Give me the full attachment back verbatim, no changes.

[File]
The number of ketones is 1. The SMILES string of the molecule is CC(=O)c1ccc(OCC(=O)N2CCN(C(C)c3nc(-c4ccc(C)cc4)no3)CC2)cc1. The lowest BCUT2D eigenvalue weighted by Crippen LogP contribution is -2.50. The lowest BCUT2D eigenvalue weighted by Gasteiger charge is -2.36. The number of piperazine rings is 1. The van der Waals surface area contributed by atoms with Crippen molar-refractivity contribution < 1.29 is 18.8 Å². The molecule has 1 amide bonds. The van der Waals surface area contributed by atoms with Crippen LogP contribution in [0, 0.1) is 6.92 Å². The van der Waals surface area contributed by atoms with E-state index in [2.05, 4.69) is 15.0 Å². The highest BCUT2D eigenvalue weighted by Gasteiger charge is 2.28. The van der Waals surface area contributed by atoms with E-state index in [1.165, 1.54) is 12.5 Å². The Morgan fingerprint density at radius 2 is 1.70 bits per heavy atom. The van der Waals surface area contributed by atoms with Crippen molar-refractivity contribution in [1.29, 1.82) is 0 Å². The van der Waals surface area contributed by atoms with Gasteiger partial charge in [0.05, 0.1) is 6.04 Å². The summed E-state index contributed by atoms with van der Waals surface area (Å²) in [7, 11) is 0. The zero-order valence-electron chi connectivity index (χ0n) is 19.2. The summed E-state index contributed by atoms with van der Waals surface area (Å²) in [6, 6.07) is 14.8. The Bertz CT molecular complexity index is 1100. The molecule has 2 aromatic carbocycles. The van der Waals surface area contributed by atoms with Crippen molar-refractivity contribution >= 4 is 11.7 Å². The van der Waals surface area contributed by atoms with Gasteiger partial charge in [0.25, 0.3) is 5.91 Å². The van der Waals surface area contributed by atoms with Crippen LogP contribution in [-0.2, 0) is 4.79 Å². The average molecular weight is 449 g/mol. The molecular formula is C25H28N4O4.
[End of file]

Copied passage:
The number of ketones is 1. The SMILES string of the molecule is CC(=O)c1ccc(OCC(=O)N2CCN(C(C)c3nc(-c4ccc(C)cc4)no3)CC2)cc1. The lowest BCUT2D eigenvalue weighted by Crippen LogP contribution is -2.50. The lowest BCUT2D eigenvalue weighted by Gasteiger charge is -2.36. The number of piperazine rings is 1. The van der Waals surface area contributed by atoms with Crippen molar-refractivity contribution < 1.29 is 18.8 Å². The molecule has 1 amide bonds. The van der Waals surface area contributed by atoms with Crippen LogP contribution in [0, 0.1) is 6.92 Å². The van der Waals surface area contributed by atoms with E-state index in [2.05, 4.69) is 15.0 Å². The highest BCUT2D eigenvalue weighted by Gasteiger charge is 2.28. The van der Waals surface area contributed by atoms with E-state index in [1.165, 1.54) is 12.5 Å². The Morgan fingerprint density at radius 2 is 1.70 bits per heavy atom. The van der Waals surface area contributed by atoms with Crippen molar-refractivity contribution in [1.29, 1.82) is 0 Å². The van der Waals surface area contributed by atoms with Gasteiger partial charge in [0.05, 0.1) is 6.04 Å². The summed E-state index contributed by atoms with van der Waals surface area (Å²) in [7, 11) is 0. The zero-order valence-electron chi connectivity index (χ0n) is 19.2. The summed E-state index contributed by atoms with van der Waals surface area (Å²) in [6, 6.07) is 14.8. The Bertz CT molecular complexity index is 1100. The molecule has 2 aromatic carbocycles. The van der Waals surface area contributed by atoms with Crippen molar-refractivity contribution >= 4 is 11.7 Å². The van der Waals surface area contributed by atoms with Gasteiger partial charge in [0.25, 0.3) is 5.91 Å². The van der Waals surface area contributed by atoms with Crippen LogP contribution in [-0.2, 0) is 4.79 Å². The average molecular weight is 449 g/mol. The molecular formula is C25H28N4O4.